- Gospel of Thomas (Greek): Jesus said, “If those who attract you say, ‘See, the Kingdom is in the sky,’ then the birds of the sky will precede you. If they say to you, ‘It is under the earth,’ then the fish of the sea will precede you. Rather, the Kingdom of God is inside of you, and it is outside of you. [Those who] become acquainted with [themselves] will find it; [and when you] become acquainted with yourselves, [you will understand that] it is you who are the sons of the living Father. But if you will not know yourselves, you dwell in poverty and it is you who are that poverty.” (Oxyrhynchus Papyrus 654.9-16, translation Grenfell-Hunt)
Verses 22-37 constitute another block of eschatological teaching, which may have originally been said in a different context from vv. 20-21 (these two portions were likely joined early on as a result of “catchword-bonding”). At first glance, this seems to present a more conventional “futurist” eschatology (as opposed to the “realized eschatology” of vv. 20-21). But here there are also some difficulties; I will mention just two:
- Jesus says to his disciples, e)leu/sontai h(me/rai o%te e)piqumh/sete mi/an tw=n h(merw=n tou= ui(ou= tou= a)nqrw/pou i)dei=n kai\ ou)k o&yesqe, “days will come when you will desire to see one of the days of the Son of Man and you will not look-with-eyes (upon it) [i.e. see it]”. What exactly are these “days of the Son of Man”? And what does it mean to refer to “one” (mi/a) of these days? The plural “days” (repeated in v. 26) is a bit peculiar—does it have any concrete significance, or is merely used as grammatical parallel (in context) to “the days of Noah” (v. 26) and “the days of Lot” (v. 28)? I wonder if the plural does indicate a general temporal period (similar to the “days” of Noah), which is in some sense contrasted with the “day” (singular) of the Son of Man in verse 24—the singular “day”, then, would not be a period of time as much as a specific representation of the Son of Man himself (in his appearing), much like the phrase “day of the Lord”. If so, then “one of the days” might indicate the possibility of deception (emphasized in v. 23)—in other words, a warning is implied: beware of seeking a specific temporal manifestation of the kingdom. The Son of Man in his day (e)n th=| h(me/ra| au)tou=, omitted in some MSS: Ë75 B D it) will appear suddenly and completely (like a lightning flash that fills the sky, v. 24).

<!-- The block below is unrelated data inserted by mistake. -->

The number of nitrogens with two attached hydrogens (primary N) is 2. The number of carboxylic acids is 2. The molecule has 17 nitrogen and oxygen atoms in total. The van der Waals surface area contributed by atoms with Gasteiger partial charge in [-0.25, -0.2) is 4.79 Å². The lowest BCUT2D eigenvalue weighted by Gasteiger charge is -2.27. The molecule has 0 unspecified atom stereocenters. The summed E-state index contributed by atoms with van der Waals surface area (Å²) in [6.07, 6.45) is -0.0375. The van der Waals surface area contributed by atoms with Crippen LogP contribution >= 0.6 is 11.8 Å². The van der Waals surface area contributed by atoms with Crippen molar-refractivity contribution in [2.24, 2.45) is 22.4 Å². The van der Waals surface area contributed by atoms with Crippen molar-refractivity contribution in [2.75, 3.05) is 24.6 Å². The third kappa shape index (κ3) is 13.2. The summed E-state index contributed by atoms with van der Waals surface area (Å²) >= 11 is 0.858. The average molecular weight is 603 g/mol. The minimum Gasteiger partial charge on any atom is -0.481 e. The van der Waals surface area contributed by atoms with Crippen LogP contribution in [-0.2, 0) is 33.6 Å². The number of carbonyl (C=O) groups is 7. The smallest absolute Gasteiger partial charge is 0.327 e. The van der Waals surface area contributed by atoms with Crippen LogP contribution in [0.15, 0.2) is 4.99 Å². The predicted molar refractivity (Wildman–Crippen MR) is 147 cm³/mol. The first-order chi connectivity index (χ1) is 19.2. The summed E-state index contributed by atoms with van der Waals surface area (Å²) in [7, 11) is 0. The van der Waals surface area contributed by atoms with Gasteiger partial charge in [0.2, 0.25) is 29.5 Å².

- However, this image of the sudden, spectacular appearance of the Son of Man is itself difficult. The parallel saying in Matthew 24:27 prefaces the apocalyptic imagery of the Son of Man appearing in the cloud(s) with power and glory. Luke includes something of this, but in a quite modified form, later in 21:25-28; he also includes the parable of the fig tree (vv. 29-32), again in a very different form. Luke concludes this later eschatological discourse (v. 31) with a reprise of the early Gospel proclamation: ginw/skete o%ti e)ggu/$ e)stin h( basilei/a tou= qeou= (“know that the kingdom of God is close”). How does this relate to 17:21?—can the Kingdom of God be both “close” (e)ggu/$) and “within you” (e)nto\$ u(mw=n) already?
For more on these verses, see the discussion in the series on the “Son of Man Sayings of Jesus”.